You’ve probably heard about the recent Surface Transportation Board hearings regarding railroad service improvements. The complaints are ample, and there’s a consistent theme: the rail industry is in dire need of network visibility.

In reading through the STB Decision document, this quote stood out:

“Rail users also expressed concerns about the lack of communication and transparency from Class I carriers about existing service issues and emphasized that more visibility would help them make informed business decisions, such as right-sizing their private freight car fleets and scheduling a sufficient number of employees to load and unload freight cars. Many rail users indicated that increased visibility into first-mile / last-mile (FMLM) service and trip plan compliance (TPC) data would be particularly useful. Further, rail users suggested that service assurance or recovery plans would help provide needed transparency.”

As you may have read in our blog post by John Schmitter, delays and congestion at the first and last miles are all too common. Work events — like crew shortages, too much volume, derailment, and general congestion — impact efficient operations. Without the ability to see, in real-time, where and when these issues take place, rail users are left blindsided. Were they able to see conditions up ahead of their shipments, they’d be able to make strategic decisions — i.e. choose a new route or a new mode of shipping. However, the only information rail users have is system-wide data from weeks prior. It doesn’t speak to the overall network. It doesn’t reflect the current situation along rail lines. It doesn’t give rail users any added insights, so they can better control their shipments.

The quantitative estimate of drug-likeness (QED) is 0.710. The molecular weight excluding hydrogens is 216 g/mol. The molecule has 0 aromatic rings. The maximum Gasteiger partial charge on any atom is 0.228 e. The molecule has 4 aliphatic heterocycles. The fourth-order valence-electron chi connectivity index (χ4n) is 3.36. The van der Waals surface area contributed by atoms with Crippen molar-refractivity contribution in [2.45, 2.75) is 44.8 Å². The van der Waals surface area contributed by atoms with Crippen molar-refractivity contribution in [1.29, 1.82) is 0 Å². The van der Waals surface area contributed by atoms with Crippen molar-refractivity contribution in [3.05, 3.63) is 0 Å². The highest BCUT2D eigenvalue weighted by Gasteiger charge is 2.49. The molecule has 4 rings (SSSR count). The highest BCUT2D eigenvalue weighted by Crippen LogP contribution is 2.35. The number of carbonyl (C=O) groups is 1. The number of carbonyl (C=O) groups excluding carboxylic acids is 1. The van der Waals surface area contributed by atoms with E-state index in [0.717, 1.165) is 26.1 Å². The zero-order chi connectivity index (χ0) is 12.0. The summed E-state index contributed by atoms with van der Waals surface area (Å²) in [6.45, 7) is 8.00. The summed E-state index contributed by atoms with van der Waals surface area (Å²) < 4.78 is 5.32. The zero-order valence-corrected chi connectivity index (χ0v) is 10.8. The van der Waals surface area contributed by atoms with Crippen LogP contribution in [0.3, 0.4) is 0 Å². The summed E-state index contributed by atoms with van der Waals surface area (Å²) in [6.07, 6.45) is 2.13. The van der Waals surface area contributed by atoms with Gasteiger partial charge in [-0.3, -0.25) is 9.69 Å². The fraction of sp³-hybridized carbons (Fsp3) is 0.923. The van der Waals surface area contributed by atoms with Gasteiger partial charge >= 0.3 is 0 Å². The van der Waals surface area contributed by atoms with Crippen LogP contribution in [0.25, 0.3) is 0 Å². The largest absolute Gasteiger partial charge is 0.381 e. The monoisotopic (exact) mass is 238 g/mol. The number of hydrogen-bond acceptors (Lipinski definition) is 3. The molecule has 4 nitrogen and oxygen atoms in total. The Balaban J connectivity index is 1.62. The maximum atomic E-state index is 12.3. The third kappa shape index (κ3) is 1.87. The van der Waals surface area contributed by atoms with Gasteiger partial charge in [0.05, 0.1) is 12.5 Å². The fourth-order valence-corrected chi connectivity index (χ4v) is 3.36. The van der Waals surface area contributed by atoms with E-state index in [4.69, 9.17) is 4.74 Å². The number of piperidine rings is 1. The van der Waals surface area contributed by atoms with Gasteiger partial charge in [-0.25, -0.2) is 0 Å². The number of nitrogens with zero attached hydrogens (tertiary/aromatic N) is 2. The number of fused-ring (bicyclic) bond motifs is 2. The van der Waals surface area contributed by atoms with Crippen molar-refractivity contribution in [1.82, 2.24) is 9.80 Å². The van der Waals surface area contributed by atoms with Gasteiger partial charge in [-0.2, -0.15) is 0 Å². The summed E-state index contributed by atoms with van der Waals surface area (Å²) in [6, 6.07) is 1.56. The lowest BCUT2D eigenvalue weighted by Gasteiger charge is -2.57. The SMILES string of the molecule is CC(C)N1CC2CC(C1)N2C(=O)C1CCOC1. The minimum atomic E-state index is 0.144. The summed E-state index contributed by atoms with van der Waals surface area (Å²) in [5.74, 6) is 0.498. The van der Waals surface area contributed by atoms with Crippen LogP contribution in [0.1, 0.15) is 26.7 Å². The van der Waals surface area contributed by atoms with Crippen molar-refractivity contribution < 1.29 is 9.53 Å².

Progressive Railroading reported this week that the STB ordered BNSF Railway Co., CSX, Norfolk Southern Railway, and Union Pacific Railroad to “correct deficiencies in their rail service recovery plans filed in response to a board order issued May 6.” The board also ordered the railroads to be more forthcoming with information. The STB requested that the railroads “provide more information on their actions to improve service and communications with customers, as well as more detailed information on what they’re doing to hire more workers to provide reliable rail service.” Reliability is crucial, but so is the ability to weather an unreliable situation.

RailState is what the railroad industry needs. Our data shows the entire rail network’s operations, meaning rail users can see what’s in store for their trains. Gone are the days of waiting for system-average statistics from weeks prior; of blindly waiting for empties, only to find out none are coming; of hearing about a train that’s gone off the rails, and of learning — days, or weeks later — that your train has been stuck. RailState’s data is customizable, so you can always know what you need to, in order to plan your operations. No more waiting. No more unnecessary costs. Just visibility.

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